The most common bathroom renovation mistakes you'll want to avoid – according to experts

Avoiding these classic mistakes will save you a lot of headaches – and cash

Multipanel cream and white bathroom with walk in shower, double vanity, and bath
(Image credit: The Stone & Ceramic Warehouse)

There's no doubt that planning a bathroom renovation is a stressful task. As if being without a bathroom for 4+ weeks wasn’t bad enough – but you’ve also got the overwhelming task of making lots of small decisions when planning your bathroom; be it the sort of taps you want, or which bathroom floor tiles to choose.

As such, knowing the key things to bear in mind – and the mistakes to avoid – before you go into a giant reno project can be incredibly helpful. Because while technical issues are obviously the concern of your contractors, there are a few design choices that your tradespeople probably won't warn you about – but that you could come to regret.

So which bathroom renovation mistakes do experts see time and time again? And how – and why – should you avoid doing the same in your new space?

The bathroom renovation mistakes to avoid

1. Not creating enough storage space

Bathrooms often need to be able to store a lot of ‘stuff’ – be it beauty products, cleaning supplies, or medications. In fact, aside from our kitchens, bathrooms usually require the most storage in the entire home.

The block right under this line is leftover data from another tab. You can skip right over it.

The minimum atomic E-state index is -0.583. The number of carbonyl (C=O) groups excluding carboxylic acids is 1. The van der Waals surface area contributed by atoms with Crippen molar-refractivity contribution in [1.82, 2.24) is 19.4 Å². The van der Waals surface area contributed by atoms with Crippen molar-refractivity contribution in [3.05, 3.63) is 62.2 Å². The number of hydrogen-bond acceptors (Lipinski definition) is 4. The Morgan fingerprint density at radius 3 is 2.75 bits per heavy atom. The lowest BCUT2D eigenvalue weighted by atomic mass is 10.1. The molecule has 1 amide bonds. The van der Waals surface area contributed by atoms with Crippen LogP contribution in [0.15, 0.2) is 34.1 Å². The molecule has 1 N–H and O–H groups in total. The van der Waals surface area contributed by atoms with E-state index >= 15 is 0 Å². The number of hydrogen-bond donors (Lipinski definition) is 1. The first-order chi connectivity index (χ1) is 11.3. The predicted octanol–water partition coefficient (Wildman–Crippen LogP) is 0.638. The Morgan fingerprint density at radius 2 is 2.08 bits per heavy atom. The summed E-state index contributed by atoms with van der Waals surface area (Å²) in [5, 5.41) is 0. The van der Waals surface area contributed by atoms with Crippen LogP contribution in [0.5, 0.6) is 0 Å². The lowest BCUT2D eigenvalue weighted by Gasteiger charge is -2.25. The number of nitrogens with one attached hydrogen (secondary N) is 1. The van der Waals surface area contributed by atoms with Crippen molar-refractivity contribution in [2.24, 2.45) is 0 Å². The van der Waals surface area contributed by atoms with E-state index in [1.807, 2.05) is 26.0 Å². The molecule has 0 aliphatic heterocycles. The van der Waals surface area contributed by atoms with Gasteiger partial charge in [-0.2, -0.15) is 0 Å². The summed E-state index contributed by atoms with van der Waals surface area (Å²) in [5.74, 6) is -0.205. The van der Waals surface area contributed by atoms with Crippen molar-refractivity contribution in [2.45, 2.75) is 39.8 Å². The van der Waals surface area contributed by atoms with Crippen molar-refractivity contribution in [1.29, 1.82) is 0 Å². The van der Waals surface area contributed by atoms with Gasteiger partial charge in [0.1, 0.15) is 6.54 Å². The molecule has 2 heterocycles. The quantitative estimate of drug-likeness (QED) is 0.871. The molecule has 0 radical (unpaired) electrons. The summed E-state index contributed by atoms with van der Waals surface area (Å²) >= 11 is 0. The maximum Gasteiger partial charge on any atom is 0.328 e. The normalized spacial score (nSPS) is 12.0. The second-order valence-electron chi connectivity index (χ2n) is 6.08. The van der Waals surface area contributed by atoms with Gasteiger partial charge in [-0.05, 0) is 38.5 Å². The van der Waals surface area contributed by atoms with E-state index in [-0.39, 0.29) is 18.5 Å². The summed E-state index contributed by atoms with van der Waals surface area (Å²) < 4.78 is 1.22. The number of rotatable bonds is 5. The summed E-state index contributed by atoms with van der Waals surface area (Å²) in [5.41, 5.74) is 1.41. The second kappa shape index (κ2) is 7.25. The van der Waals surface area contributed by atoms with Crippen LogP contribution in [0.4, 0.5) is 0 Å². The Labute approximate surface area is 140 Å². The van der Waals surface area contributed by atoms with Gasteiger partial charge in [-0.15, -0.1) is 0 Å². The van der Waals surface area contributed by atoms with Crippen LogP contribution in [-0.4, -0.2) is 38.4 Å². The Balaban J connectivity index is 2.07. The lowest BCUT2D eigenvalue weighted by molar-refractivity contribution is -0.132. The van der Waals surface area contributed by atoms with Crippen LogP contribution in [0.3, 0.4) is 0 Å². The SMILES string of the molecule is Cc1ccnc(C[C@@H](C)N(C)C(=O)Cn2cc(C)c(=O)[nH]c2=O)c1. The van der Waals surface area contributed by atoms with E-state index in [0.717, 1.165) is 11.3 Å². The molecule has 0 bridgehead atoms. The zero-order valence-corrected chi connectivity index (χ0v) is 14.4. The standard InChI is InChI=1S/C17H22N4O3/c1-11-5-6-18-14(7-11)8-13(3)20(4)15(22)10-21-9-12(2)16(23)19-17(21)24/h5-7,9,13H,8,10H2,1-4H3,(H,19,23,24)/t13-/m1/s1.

But, Warren Kinloch, in-house bathroom expert at Bathroom Deal, explained that this is something people often overlook when planning a renovation. 'One of the biggest mistakes homeowners make is not considering their storage needs. 'But a cluttered bathroom not only looks unappealing but also makes it difficult to find and organise essential items. I suggest incorporating smart bathroom storage solutions such as built-in cabinets, floating shelves, or vanity units with ample drawers.'

Black and pink bathroom with patterned tiled floor and tall ikea cabinet turned into bathroom storage

(Image credit: Future Plc)

2. Using the wrong type of paint

This is one you’ll kick yourself for missing! Bathrooms are (obviously) full of condensation and moisture, and the paint on your walls needs to be able to withstand this. This means that you can’t just use the same pot you used for your living room, for example, to decorate.

'Bathrooms are prone to high humidity and moist air, which can cause regular paint to peel, blister, or develop mould and mildew,' Warren said. 'You need to use specialised bathroom paints. These paints have a mildew-resistant formula and provide a protective barrier against moisture.'

3. Overcrowding the room

It’s a mistake to try and fit too much into your bathroom during your renovation, experts explain. While you may want to use absolutely every corner of space, trying to add in too many appliances or cabinets will result in a bathroom that is the opposite of functional, in the long run.

Barrie Cutchie, Design Director at BC Designs, said, 'People will often try and fit large items into small spaces, like large freestanding baths. But a freestanding bath, for example, needs at least 100mm round each of the edges to help clean and maintain it, and people often don't consider this.'